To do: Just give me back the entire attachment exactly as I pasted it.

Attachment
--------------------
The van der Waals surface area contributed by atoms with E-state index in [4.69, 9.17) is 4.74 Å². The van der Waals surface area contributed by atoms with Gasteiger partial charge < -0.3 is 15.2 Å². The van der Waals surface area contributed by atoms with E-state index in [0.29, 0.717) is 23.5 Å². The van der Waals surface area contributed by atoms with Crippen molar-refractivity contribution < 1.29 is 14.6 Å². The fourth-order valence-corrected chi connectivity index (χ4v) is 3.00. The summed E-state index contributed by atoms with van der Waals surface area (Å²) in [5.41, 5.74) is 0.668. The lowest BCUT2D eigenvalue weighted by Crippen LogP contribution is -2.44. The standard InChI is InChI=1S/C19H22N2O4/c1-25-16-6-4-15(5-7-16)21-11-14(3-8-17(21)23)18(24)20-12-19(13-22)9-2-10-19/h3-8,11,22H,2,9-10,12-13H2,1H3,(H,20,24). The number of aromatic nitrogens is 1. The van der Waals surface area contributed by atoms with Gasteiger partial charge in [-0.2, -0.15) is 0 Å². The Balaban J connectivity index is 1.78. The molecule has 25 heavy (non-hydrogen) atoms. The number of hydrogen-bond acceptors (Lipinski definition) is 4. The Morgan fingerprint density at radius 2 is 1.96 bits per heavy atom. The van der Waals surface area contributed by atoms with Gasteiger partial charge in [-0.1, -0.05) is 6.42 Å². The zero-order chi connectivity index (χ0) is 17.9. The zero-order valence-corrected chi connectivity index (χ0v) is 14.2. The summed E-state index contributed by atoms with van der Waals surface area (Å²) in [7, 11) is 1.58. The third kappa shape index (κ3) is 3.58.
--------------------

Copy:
The van der Waals surface area contributed by atoms with E-state index in [4.69, 9.17) is 4.74 Å². The van der Waals surface area contributed by atoms with Gasteiger partial charge < -0.3 is 15.2 Å². The van der Waals surface area contributed by atoms with E-state index in [0.29, 0.717) is 23.5 Å². The van der Waals surface area contributed by atoms with Crippen molar-refractivity contribution < 1.29 is 14.6 Å². The fourth-order valence-corrected chi connectivity index (χ4v) is 3.00. The summed E-state index contributed by atoms with van der Waals surface area (Å²) in [5.41, 5.74) is 0.668. The lowest BCUT2D eigenvalue weighted by Crippen LogP contribution is -2.44. The standard InChI is InChI=1S/C19H22N2O4/c1-25-16-6-4-15(5-7-16)21-11-14(3-8-17(21)23)18(24)20-12-19(13-22)9-2-10-19/h3-8,11,22H,2,9-10,12-13H2,1H3,(H,20,24). The number of aromatic nitrogens is 1. The van der Waals surface area contributed by atoms with Gasteiger partial charge in [-0.2, -0.15) is 0 Å². The Balaban J connectivity index is 1.78. The molecule has 25 heavy (non-hydrogen) atoms. The number of hydrogen-bond acceptors (Lipinski definition) is 4. The Morgan fingerprint density at radius 2 is 1.96 bits per heavy atom. The van der Waals surface area contributed by atoms with Gasteiger partial charge in [-0.1, -0.05) is 6.42 Å². The zero-order chi connectivity index (χ0) is 17.9. The zero-order valence-corrected chi connectivity index (χ0v) is 14.2. The summed E-state index contributed by atoms with van der Waals surface area (Å²) in [7, 11) is 1.58. The third kappa shape index (κ3) is 3.58.